Former US President Barack Obama believes in “Nelson Mandela’s vision ... I believe in justice and in a premise that all of us are created equal.”
Obama delivered the 16th Nelson Mandela Annual Lecture, in partnership with the Motsepe Foundation, in Johannesburg on Tuesday 17 July 2018.
To honour the centennial of Madiba’s birth, the lecture’s theme was “Renewing the Mandela Legacy and Promoting Active Citizenship in a Changing World”, and focused on creating conditions for bridging divides, working across ideological lines, and resisting oppression and inequality.
Welcoming assembled guests to the lecture, Nelson Mandela Foundation Chief Executive Sello Hatang said, “It's a very exciting moment for us.”
Hatang invited guests onto the stage: programme director Busi Mkhumbuzi; Foundation Chairman Professor Njabulo Ndebele; Motsepe Foundation founder and Chief Executive Dr Patrice Motsepe; activist and Madiba’s widow, Graça Machel; President Cyril Ramaphosa; and former US President Barack Obama.
Mkhumbuzi, a young entrepreneur who is a co-founder of the Tshimong debating, leadership and public speaking initiative, told the audience that despite notable human progress, global political trends showed that democracy and the values that Mandela had espoused are under siege.
She listed these values as tolerance, inclusivity and the rule of law, and said that they need to be reinvigorated and Mandela’s legacy should especially motivate the youth, who “I believe are the true custodians of our future”.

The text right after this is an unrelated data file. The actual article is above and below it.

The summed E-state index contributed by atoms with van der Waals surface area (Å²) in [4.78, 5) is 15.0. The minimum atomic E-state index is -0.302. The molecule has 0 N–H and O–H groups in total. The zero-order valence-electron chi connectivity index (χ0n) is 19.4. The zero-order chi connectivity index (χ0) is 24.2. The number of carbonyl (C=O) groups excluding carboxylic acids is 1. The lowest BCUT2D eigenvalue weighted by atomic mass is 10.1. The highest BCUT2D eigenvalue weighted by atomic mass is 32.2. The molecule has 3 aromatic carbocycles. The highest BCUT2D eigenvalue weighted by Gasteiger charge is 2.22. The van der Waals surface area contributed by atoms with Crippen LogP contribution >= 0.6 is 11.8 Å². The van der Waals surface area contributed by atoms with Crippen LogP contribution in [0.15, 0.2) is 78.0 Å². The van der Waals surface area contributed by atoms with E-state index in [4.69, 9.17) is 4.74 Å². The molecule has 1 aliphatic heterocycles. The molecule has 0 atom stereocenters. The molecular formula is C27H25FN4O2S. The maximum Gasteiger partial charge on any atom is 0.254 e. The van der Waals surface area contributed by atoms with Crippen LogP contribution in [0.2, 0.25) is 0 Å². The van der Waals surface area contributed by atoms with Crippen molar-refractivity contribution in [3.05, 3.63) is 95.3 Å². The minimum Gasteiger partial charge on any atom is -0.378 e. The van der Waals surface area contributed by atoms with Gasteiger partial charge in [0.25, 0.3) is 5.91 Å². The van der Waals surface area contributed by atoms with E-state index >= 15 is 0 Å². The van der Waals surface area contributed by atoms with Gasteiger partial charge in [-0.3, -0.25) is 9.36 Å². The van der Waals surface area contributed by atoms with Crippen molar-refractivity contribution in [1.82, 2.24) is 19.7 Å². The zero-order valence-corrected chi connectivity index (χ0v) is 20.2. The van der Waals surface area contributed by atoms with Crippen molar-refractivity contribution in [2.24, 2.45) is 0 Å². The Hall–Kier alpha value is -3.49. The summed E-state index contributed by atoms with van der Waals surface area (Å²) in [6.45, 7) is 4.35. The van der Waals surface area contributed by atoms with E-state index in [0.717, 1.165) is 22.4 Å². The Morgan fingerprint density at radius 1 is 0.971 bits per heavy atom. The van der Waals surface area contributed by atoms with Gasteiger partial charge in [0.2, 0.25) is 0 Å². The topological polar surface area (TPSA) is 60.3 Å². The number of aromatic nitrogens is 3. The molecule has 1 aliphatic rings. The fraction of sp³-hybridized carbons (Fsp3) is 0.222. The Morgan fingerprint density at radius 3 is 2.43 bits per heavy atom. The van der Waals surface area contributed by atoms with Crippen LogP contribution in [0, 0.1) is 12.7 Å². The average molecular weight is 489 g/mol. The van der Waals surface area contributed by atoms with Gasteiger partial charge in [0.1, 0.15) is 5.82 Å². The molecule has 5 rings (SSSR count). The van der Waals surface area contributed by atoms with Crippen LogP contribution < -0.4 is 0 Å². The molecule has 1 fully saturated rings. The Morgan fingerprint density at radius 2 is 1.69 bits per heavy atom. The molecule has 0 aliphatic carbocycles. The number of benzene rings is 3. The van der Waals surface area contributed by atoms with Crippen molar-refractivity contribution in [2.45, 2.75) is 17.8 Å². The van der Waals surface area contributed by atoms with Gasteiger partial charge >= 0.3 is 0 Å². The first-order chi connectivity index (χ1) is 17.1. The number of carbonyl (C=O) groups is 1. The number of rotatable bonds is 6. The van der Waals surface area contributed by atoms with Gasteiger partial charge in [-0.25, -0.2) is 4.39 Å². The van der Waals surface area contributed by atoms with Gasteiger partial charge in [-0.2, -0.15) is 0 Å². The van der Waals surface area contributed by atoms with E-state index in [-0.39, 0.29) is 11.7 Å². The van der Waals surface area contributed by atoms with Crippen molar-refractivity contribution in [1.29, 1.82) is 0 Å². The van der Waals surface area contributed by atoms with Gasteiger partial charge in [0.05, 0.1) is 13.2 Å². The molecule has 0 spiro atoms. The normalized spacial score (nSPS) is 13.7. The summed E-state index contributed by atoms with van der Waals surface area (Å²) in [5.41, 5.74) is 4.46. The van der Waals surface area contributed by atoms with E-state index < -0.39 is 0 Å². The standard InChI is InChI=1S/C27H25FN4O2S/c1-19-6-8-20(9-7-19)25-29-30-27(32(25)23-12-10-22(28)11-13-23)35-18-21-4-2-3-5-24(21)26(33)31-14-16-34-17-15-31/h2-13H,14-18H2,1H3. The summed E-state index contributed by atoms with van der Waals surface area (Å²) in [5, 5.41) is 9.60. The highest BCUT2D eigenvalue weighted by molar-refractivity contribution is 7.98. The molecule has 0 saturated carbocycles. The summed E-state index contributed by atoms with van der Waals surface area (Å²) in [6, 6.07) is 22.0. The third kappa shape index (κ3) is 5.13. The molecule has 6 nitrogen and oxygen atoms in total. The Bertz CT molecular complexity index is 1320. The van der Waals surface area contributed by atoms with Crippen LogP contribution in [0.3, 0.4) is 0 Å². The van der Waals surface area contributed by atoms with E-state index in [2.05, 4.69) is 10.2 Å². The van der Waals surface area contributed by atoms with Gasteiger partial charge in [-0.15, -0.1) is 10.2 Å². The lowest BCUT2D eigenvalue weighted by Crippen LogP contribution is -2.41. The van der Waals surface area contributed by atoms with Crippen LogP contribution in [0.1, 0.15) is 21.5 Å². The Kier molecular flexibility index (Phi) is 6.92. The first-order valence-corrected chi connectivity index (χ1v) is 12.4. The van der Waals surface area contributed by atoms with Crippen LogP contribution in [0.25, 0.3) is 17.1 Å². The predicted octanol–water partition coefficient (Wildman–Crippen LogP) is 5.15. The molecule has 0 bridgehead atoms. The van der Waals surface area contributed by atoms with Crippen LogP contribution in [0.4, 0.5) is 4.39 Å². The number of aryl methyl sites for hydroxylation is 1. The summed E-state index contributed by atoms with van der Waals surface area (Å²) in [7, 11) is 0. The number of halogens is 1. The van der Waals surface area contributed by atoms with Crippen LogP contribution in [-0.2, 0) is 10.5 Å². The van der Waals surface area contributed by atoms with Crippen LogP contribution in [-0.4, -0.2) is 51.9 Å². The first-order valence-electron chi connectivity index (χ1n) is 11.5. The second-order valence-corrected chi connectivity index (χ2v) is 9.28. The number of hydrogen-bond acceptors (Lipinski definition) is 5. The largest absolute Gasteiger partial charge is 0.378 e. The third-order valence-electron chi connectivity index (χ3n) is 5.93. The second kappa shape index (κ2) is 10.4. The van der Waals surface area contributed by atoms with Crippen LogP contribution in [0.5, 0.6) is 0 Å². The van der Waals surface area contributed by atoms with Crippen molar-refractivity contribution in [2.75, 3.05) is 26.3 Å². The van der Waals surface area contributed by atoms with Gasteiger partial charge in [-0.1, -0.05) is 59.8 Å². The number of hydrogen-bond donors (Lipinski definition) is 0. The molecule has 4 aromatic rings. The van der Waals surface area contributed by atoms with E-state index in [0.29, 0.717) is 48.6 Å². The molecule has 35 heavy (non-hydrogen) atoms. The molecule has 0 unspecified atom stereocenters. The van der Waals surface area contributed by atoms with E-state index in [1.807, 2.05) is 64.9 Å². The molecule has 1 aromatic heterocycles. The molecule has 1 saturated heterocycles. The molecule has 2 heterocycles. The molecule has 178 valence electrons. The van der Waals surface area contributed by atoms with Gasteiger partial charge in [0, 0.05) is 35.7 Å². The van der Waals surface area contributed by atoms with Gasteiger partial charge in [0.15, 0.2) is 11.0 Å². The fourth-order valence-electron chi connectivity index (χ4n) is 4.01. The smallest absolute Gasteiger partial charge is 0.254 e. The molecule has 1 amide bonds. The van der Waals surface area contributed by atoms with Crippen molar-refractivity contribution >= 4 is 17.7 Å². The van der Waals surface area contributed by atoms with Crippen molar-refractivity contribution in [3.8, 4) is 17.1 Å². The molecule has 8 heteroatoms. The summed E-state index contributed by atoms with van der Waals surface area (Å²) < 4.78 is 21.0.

Ndebele said the 15 000-strong crowd that filled the Wanderers Stadium was the largest lecture audience in the 15-year history of the Nelson Mandela Annual Lecture. He said the late Ahmed Kathrada, as a Foundation trustee, had always wanted the Annual Lecture to take place in a stadium. His wish had been granted.
Ndebele said the world had welcomed Obama’s election to the US Presidency in 2008 and that he had inspired universal belief in human unity. Later, the realities of the US political system had tested Obama “to the limit”, but when he took office on 20 January 2009 those who supported him dreamed of a global future.
Motsepe, addressing the crowd, said: “The presence of each and every one here is living proof that the legacy and spirit of Nelson Mandela is alive.”
Machel, Mandela’s widow, said Madiba’s centenary was an opportunity to celebrate him “in all his incredible uniqueness”, and also to celebrate him as a representative of a broader collective leadership that had led South Africa and South Africans to freedom.
Mandela, as South Africa’s first democratically elected president, and Obama, as the US’s first African American president, were symbols of “victory over adversity”, Machel said.
“Today we are in the presence of two inspiring symbols,” she declared.
Ramaphosa, who received a standing ovation, said the Nelson Mandela Annual Lecture, from the very beginning, had been “global in its ambition and broad and inclusive in its outreach”. Speakers had sought to describe the tasks that needed to be undertaken to further secure the well-being of humanity.
Ramaphosa said that his thuma mina (send me) message was “none other than Mandela’s message” of personal service.
Obama, as US President, embodied many of the values and aspirations that we saw in great leaders like Mandela, Ramaphosa said – humility, wisdom, compassion, the ability to inspire hope and inspire a nation to action. Like Mandela, Obama had dedicated his life to championing the cause of the poor and pursuing justice.
Concluding that South Africa had in Obama found an ally, a kindred spirit and a brother, Ramaphosa welcomed him to the podium to deliver the 16th Nelson Mandela Annual Lecture.
Obama continued, "[Mandela] came to embody the universal aspirations of dispossessed people all around the world with hopes for a better life, and the possibility of a moral transformation in the conduct of human affairs.